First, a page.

This week’s episode of This American Life, a long-running public radio program that explores a different theme each week, featured stories on mass shootings. One of the segments featured took a closer look at the lessons learned in the wake of the school shooting at Marjory Stoneman Douglas High School in Parkland, Florida last February.
The school had undergone intensive active shooter training just weeks before the event that took the lives of 17 students and teachers. As I listened to the segment, a few insights surfaced for me:
- One of the lessons learned from previous school shooting was the importance of locking doors and securing areas. At Sandy Hook, the gunman tried two classroom doors and found them locked. The third classroom door he tried was not. He entered that classroom.
“I will not be the third door,” teacher Melissa Falkowski told her students during the active shooter training at Stoneman Douglas.
The Guardian indoor shot detection system offered by Shooter Detection Services uses acoustic and infrared sensors – no bigger and no more obtrusive than smoke detectors — to automatically detect and instantly report shots fired. Guardian can integrate with systems to automatically lock doors the moment a shot is detected. That quick action can limit a shooter’s movement, and also limit the movements of potential targets, keeping them out of harm’s way.
- Hyper realistic drills yielded worse performance, underscoring what we already know: humans don’t perform perfectly in high-stress situations. Some schools have used surprise drills featuring “gunmen” with blanks. As you might anticipate, the drills can be extremely traumatizing to faculty, staff and students.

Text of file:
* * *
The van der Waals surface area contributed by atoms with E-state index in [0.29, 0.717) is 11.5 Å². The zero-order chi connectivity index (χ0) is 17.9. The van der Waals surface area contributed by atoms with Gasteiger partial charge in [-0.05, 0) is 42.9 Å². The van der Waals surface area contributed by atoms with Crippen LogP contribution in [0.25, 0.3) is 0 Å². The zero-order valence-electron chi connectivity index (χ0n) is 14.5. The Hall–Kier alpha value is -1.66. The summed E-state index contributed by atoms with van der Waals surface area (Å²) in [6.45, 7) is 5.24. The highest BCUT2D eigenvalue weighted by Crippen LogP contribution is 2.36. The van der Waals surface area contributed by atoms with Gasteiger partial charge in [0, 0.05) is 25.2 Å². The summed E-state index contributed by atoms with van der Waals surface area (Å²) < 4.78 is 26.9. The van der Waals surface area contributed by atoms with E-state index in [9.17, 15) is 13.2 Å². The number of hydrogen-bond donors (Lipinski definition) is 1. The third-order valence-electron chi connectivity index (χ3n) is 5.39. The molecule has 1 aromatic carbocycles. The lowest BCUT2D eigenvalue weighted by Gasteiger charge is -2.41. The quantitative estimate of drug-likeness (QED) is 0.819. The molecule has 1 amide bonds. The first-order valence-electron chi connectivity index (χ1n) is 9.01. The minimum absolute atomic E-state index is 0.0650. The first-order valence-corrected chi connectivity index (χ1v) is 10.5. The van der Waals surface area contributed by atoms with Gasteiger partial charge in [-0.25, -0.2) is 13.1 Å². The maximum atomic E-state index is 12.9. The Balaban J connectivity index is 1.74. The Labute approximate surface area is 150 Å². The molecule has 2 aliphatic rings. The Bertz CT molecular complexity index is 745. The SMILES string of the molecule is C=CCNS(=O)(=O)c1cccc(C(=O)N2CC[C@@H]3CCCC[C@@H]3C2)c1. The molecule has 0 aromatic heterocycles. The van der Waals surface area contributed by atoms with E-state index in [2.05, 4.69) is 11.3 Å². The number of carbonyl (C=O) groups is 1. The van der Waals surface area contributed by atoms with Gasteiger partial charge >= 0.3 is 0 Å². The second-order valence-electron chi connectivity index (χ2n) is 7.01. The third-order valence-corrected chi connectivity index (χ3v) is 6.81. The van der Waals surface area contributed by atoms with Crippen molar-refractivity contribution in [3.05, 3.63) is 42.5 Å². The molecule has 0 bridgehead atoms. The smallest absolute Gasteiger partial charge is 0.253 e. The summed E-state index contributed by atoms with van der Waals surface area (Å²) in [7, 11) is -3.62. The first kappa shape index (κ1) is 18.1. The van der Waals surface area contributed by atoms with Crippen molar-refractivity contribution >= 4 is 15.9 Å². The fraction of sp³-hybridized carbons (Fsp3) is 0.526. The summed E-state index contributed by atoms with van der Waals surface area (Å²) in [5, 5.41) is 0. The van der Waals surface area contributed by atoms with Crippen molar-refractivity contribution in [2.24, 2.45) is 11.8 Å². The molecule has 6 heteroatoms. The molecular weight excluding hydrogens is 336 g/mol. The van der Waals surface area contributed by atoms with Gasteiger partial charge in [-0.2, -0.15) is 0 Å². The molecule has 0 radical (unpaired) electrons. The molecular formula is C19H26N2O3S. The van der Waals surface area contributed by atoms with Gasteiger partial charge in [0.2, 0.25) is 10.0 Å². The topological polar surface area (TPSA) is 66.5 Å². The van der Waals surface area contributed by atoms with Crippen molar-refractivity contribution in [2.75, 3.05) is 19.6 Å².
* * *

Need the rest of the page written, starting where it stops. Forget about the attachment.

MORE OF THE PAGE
In surprise drills with blanks, participants were so traumatized they forgot key steps like calling the police. Guardian eliminates such critical errors by automatically notifying police the moment that a shot is detected.
- Other alarms can add to confusion. During the Marjory Stoneman Douglas shooting, dust from acoustical tiles hit by the first few bullets tripped the fire alarms, sending students and teachers pouring out into the hallways where they were exposed to the shooter. Emergency plans had accounted for multiple conflicting alarms – a fire alarm and an active shooter alert – with instruction to ignore a fire alarm and always pay attention to the active shooter alert. But the fire alarm was triggered instantaneously, while the active shooter alert was not.
Would the outcome have been different if acoustic shot detection had triggered an alarm for an active shooter first, rather than an alarm for a fire drill?
Interested in learning more about Guardian? Call (800) 567-1180 for a consultation.